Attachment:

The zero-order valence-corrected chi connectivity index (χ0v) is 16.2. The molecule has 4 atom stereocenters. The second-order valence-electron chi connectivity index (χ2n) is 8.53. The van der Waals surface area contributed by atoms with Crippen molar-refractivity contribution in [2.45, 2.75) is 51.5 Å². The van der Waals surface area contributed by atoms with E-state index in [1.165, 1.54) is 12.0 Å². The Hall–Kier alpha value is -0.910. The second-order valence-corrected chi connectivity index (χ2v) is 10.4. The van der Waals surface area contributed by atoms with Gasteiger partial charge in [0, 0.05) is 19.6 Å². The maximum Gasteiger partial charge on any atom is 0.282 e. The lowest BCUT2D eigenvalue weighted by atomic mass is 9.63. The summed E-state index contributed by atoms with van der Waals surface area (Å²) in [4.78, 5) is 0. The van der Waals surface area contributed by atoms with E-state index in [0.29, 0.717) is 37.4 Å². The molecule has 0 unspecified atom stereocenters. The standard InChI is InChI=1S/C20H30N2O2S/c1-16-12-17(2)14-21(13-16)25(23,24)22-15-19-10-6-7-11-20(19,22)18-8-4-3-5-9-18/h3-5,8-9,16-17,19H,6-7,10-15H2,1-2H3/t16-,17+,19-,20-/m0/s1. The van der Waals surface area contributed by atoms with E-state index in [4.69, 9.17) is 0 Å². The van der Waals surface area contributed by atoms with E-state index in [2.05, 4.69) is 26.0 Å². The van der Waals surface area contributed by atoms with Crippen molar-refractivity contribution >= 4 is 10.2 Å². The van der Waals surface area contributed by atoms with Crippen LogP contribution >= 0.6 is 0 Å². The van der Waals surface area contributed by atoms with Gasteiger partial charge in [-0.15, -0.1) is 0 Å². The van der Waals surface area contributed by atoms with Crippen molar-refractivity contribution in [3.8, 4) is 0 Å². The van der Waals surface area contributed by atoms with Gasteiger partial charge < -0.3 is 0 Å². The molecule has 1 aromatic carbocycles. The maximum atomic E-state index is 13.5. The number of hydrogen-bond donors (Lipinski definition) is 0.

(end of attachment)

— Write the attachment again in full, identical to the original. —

The zero-order valence-corrected chi connectivity index (χ0v) is 16.2. The molecule has 4 atom stereocenters. The second-order valence-electron chi connectivity index (χ2n) is 8.53. The van der Waals surface area contributed by atoms with Crippen molar-refractivity contribution in [2.45, 2.75) is 51.5 Å². The van der Waals surface area contributed by atoms with E-state index in [1.165, 1.54) is 12.0 Å². The Hall–Kier alpha value is -0.910. The second-order valence-corrected chi connectivity index (χ2v) is 10.4. The van der Waals surface area contributed by atoms with Gasteiger partial charge in [0, 0.05) is 19.6 Å². The maximum Gasteiger partial charge on any atom is 0.282 e. The lowest BCUT2D eigenvalue weighted by atomic mass is 9.63. The summed E-state index contributed by atoms with van der Waals surface area (Å²) in [4.78, 5) is 0. The van der Waals surface area contributed by atoms with E-state index in [0.29, 0.717) is 37.4 Å². The molecule has 0 unspecified atom stereocenters. The standard InChI is InChI=1S/C20H30N2O2S/c1-16-12-17(2)14-21(13-16)25(23,24)22-15-19-10-6-7-11-20(19,22)18-8-4-3-5-9-18/h3-5,8-9,16-17,19H,6-7,10-15H2,1-2H3/t16-,17+,19-,20-/m0/s1. The van der Waals surface area contributed by atoms with E-state index in [4.69, 9.17) is 0 Å². The van der Waals surface area contributed by atoms with E-state index in [2.05, 4.69) is 26.0 Å². The van der Waals surface area contributed by atoms with Crippen molar-refractivity contribution >= 4 is 10.2 Å². The van der Waals surface area contributed by atoms with Crippen LogP contribution >= 0.6 is 0 Å². The van der Waals surface area contributed by atoms with Gasteiger partial charge in [-0.15, -0.1) is 0 Å². The van der Waals surface area contributed by atoms with Crippen molar-refractivity contribution in [3.8, 4) is 0 Å². The van der Waals surface area contributed by atoms with Gasteiger partial charge < -0.3 is 0 Å². The molecule has 1 aromatic carbocycles. The maximum atomic E-state index is 13.5. The number of hydrogen-bond donors (Lipinski definition) is 0.